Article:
OCT imaging shows that it is significantly shorter in glaucomatous eyes versus healthy eyes.
Intraocular pressure is best measured by applanation tonometry behind the slit-lamp.
Primary open angle glaucoma (POAG) is one of the leading causes of irreversible blindness worldwide. The clinical factor prognostic of progression is intraocular pressure (IOP), which is increased in glaucoma mostly due to outflow tract resistance near the Schlemm’s canal (SC).
A previous study in cadaver eyes has shown that in the eyes of patients with POAG, the scleral spur is shorter. It has been suggested that a shorter scleral spur would be less able to support an open SC. This study aims to compare the scleral spur length between diseased and healthy eyes using optical coherence tomography (OCT) imaging.
In this prospective clinical study, 78 patients 93 individuals with glaucomatous and healthy eyes, respectively, were recruited. The scleral spur was measured with three different methods, and the SC was imaged as well. These two parameters were observed in all four quadrants. Mean values were obtained for statistical analysis.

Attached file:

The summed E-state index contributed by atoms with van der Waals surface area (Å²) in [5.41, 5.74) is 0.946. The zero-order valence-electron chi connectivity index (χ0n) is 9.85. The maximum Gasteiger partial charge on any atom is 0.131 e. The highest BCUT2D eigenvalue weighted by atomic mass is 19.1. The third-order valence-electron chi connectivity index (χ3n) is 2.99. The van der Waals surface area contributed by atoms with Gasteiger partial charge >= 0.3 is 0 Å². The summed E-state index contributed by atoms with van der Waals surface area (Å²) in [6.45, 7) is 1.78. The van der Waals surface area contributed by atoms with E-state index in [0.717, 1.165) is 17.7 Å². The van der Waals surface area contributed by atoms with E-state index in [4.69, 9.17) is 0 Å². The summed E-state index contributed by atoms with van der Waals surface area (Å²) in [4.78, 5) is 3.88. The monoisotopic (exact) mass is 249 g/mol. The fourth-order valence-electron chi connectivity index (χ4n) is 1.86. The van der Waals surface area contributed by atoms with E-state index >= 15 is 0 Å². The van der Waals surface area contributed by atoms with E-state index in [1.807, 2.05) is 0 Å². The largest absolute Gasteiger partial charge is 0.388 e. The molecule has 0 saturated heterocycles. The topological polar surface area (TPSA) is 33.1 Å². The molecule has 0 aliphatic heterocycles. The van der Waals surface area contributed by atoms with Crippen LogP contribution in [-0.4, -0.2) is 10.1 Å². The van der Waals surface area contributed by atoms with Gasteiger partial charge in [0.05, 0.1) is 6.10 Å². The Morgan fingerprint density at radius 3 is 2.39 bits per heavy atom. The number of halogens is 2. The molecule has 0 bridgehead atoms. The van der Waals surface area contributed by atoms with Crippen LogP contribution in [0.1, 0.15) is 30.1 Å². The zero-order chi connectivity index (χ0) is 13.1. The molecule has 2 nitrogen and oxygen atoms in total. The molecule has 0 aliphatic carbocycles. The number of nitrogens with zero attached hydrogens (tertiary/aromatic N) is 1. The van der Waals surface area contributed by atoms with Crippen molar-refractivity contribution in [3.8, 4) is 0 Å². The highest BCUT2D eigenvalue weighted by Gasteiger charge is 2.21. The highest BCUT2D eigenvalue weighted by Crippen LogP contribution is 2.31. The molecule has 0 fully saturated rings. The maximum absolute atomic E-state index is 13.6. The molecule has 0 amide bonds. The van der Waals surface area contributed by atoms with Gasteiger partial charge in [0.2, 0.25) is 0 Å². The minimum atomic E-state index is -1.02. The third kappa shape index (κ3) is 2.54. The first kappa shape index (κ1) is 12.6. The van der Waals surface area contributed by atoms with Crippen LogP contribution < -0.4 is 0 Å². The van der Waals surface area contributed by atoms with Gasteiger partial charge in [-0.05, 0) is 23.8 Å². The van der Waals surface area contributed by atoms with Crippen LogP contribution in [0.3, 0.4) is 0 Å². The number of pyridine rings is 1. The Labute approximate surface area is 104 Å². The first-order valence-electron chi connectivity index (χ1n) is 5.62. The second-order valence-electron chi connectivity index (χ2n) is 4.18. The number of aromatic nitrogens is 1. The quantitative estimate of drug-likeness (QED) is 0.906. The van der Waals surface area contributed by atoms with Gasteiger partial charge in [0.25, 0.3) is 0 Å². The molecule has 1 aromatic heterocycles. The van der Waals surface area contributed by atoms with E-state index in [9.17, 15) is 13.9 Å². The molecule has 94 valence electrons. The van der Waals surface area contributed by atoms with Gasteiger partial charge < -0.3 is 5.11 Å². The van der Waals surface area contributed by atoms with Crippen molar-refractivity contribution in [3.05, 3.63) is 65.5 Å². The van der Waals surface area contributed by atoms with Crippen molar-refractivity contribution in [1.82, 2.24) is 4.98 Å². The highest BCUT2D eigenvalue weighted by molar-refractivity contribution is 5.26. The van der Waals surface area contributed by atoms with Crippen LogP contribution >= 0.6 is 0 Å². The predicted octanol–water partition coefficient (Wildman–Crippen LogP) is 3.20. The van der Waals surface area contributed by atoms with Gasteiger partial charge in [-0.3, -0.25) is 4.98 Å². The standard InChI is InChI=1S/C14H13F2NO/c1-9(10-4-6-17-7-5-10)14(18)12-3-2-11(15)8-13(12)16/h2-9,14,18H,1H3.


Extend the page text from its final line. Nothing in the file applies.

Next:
Results showed that using all methods, the length of the scleral spur was significantly shorter in POAG eyes than in healthy eyes. Used as a parameter, scleral spur length had good discriminating capability (AUC = 0.41). It was also found that the area of the Schlemm’s canal was significantly associated with the length of the scleral spur.
The study therefore concluded that scleral spur can be used as a diagnostic tool in differentiating eyes with POAG.
Li, M., Luo, Z., Yan, X., & Zhang, H. (2020). Diagnostic power of scleral spur length in primary open-angle glaucoma. Graefe’s Archive For Clinical And Experimental Ophthalmology. https://doi.org/10.1007/s00417-020-04637-4